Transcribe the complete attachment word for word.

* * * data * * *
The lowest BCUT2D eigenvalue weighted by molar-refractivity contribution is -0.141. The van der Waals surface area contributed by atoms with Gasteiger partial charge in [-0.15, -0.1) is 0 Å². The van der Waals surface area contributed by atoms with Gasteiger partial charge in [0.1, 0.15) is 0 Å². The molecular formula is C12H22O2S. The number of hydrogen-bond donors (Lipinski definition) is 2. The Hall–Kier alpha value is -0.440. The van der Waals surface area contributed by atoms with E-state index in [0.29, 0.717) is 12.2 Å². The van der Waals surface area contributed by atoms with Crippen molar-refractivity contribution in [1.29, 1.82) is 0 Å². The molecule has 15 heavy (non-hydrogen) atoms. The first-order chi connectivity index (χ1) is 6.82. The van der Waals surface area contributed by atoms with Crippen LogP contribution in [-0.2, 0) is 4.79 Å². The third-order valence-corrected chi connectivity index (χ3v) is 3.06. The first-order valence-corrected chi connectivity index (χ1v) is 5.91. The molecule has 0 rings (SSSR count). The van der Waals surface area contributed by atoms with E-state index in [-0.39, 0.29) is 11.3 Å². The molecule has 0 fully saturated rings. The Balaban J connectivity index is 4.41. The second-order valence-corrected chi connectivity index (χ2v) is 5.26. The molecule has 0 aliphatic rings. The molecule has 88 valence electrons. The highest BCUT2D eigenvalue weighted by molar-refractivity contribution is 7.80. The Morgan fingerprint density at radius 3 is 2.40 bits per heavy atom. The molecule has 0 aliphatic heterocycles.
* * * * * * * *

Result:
The lowest BCUT2D eigenvalue weighted by molar-refractivity contribution is -0.141. The van der Waals surface area contributed by atoms with Gasteiger partial charge in [-0.15, -0.1) is 0 Å². The van der Waals surface area contributed by atoms with Gasteiger partial charge in [0.1, 0.15) is 0 Å². The molecular formula is C12H22O2S. The number of hydrogen-bond donors (Lipinski definition) is 2. The Hall–Kier alpha value is -0.440. The van der Waals surface area contributed by atoms with E-state index in [0.29, 0.717) is 12.2 Å². The van der Waals surface area contributed by atoms with Crippen molar-refractivity contribution in [1.29, 1.82) is 0 Å². The molecule has 15 heavy (non-hydrogen) atoms. The first-order chi connectivity index (χ1) is 6.82. The van der Waals surface area contributed by atoms with Crippen LogP contribution in [-0.2, 0) is 4.79 Å². The third-order valence-corrected chi connectivity index (χ3v) is 3.06. The first-order valence-corrected chi connectivity index (χ1v) is 5.91. The molecule has 0 rings (SSSR count). The van der Waals surface area contributed by atoms with E-state index in [-0.39, 0.29) is 11.3 Å². The molecule has 0 fully saturated rings. The Balaban J connectivity index is 4.41. The second-order valence-corrected chi connectivity index (χ2v) is 5.26. The molecule has 0 aliphatic rings. The molecule has 88 valence electrons. The highest BCUT2D eigenvalue weighted by molar-refractivity contribution is 7.80. The Morgan fingerprint density at radius 3 is 2.40 bits per heavy atom. The molecule has 0 aliphatic heterocycles.